Watching sport

From Wikivoyage
Jump to: navigation, search

This article is about watching sport. For participating in sport, see Sport.

Watching sport is a popular pastime around the world, be it a major international event such as the Olympic Games, or a minor league football game.

Articles about watching sport[edit]

Events with multiple sports[edit]

Commonwealth Games[edit]

Olympic Games[edit]

Pan American Games[edit]

  • 2019 Pan American Games, 25 July–11 August, Lima, Peru

Events for a single sport[edit]

American football[edit]

National Football League[edit]

  • Super Bowl 50 at Levi's Stadium in Santa Clara, California (Home of the San Francisco 49ers) on 7 February 2016
  • Super Bowl LI at NRG Stadium in Houston, Texas (Home of the Houston Texans) on 5 February 2017
  • Super Bowl LII at U.S. Bank Stadium in Minneapolis, Minnesota (Home of the Minnesota Vikings) on 4 February 2018
NFL International Series[edit]

Three regular season games, all held in Wembley Stadium, London (England, not Ontario in case you were wondering). The events for 2015 are scheduled to be:

  • 4 October 2015: New York Jets vs. Miami Dolphins
  • 25 October 2015: Buffalo Bills vs. Jacksonville Jaguars
  • 1 November 2015: Detroit Lions vs. Kansas City Chiefs

US college football[edit]

  • College Football Playoff National Championship
    • 2016: University of Phoenix Stadium in Glendale, Arizona (home of the Arizona Cardinals) on 11 January
    • 2017: Raymond James Stadium in Tampa, Florida (home of the Tampa Bay Buccaneers) on 9 January

Note that each of these games is the championship for the previous calendar year. The bulk of the American football season takes place in the northern hemisphere fall/autumn.

Other events[edit]

Australian rules football[edit]

  • 2015 AFL Grand Final at the Melbourne Cricket Ground on 3 October


see also Baseball in the United States



The NBA (National Basketball Association) season runs from late October to mid-April, followed by a 16-team tournament that ends in the NBA Finals in June. All tournament matchups consist of best-of-7 series, in which a team must win four games to advance to the next round or, in the Finals, to win the championship.

US college basketball[edit]

The biggest event in US college (university) basketball is the NCAA Division I men's tournament. The Division I women's tournament draws considerably less interest, but is still the biggest event in American women's college sports. The four-team final round of both tournaments is known as the Final Four. Future Final Four sites are:

  • 2016 – April 2 and 4 at NRG Stadium in Houston
  • 2017 – April 1 and 3 at University of Phoenix Stadium in Glendale, Arizona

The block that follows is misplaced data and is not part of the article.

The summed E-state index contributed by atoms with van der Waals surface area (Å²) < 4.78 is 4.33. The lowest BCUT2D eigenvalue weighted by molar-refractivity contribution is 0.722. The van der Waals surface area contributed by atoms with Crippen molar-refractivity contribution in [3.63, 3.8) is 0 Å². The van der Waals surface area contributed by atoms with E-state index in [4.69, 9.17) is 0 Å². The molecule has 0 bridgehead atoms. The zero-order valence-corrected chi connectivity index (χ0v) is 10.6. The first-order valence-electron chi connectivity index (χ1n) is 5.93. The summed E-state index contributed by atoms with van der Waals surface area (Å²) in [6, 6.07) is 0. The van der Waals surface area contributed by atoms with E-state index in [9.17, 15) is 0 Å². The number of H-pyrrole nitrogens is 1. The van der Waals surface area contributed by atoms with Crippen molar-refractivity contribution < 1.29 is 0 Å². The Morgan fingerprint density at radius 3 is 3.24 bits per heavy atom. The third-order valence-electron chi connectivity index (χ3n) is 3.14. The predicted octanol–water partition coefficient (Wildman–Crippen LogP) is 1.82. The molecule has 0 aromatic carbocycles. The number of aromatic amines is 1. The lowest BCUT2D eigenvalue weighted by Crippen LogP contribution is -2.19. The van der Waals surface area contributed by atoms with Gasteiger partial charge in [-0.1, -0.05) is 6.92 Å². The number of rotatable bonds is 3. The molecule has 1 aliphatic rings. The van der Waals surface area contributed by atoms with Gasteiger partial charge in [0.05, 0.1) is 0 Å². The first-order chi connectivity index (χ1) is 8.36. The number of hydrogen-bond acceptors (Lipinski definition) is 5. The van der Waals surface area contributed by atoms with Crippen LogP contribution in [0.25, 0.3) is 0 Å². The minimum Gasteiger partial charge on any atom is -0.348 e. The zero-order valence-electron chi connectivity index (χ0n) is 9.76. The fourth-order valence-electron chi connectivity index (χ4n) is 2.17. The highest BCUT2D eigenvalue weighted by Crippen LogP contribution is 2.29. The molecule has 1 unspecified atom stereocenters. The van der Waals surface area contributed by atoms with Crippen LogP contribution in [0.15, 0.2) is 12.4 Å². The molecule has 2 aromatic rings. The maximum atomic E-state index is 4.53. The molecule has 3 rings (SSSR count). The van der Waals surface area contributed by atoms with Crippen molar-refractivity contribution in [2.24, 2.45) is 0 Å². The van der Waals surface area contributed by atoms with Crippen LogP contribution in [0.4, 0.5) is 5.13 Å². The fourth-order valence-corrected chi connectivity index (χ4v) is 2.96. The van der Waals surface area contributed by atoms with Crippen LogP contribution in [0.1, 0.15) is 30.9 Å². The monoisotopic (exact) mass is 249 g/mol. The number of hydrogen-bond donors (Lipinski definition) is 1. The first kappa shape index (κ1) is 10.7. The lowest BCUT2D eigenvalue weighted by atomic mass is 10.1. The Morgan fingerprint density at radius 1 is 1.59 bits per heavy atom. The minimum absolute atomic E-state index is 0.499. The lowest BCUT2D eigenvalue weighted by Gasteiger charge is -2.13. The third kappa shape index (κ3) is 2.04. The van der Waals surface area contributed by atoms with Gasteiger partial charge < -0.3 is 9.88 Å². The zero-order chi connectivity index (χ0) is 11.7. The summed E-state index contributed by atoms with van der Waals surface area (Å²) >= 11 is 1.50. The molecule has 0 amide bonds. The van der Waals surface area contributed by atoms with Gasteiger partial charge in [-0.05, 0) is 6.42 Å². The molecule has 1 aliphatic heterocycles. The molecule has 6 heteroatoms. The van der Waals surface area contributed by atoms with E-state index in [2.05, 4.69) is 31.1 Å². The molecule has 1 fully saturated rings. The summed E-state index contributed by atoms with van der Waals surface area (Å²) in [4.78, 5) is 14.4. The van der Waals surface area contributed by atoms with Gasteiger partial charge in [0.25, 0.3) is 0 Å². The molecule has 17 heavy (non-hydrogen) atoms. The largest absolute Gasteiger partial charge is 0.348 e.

• 2018 – March 31 and April 2 at the Alamodome in San Antonio
  • 2019 – March 30 and April 1 at U.S. Bank Stadium in Minneapolis
  • 2020 – April 4 and 6 at Mercedes-Benz Stadium in Atlanta
  • 2021 – April 3 and 5 at Lucas Oil Stadium in Indianapolis
  • 2016 – April 3 and 5 at Bankers Life Fieldhouse in Indianapolis
  • 2017 – March 31 and April 2 at American Airlines Center in Dallas
  • 2018 – March 30 and April 1 at Nationwide Arena in Columbus, Ohio
  • 2019 – April 3 and 5 at Amalie Arena in Tampa, Florida
  • 2020 – April 2 and 4 at Smoothie King Center in New Orleans


The Euroleague is basketball's equivalent to the UEFA Champions League in football (soccer), featuring top club teams from throughout Europe (note that in sports, "Europe" includes several countries either partly or totally in Asia, most notably Russia, Turkey, and Israel). The season starts in October and ends with its own Final Four in May.

  • 2016 Euroleague Final Four – May 12–15 at the Mercedes-Benz Arena in Berlin

Canadian football[edit]

  • 103rd Grey Cup at Investors Group Field in Winnipeg, Manitoba (home of the Winnipeg Blue Bombers) on 29 November



Major championships

Three of the four men's major championships are held in the US. The only exception is The Open Championship, also known as the "British Open".

  • Masters Tournament (always held at Augusta National Golf Club in Augusta, Georgia) – April 7–10, 2016
  • U.S. Open – June 16–19, 2016 at Oakmont Country Club in Oakmont, Pennsylvania (near Pittsburgh)
  • The Open Championship – July 14–17, 2016 at Royal Troon Golf Club in Ayrshire, Scotland
  • PGA Championship – July 28–31, 2016 at the Lower Course of Baltusrol Golf Club in Springfield, New Jersey (near New York City)
Other significant events
  • Ryder Cup (USA vs. Europe team competition) – Held in even-numbered years; alternately hosted by the US and Europe
    • 2016 – September 30–October 2 at Hazeltine National Golf Club in Chaska, Minnesota (in the Twin Cities, aka MinneapolisSaint Paul)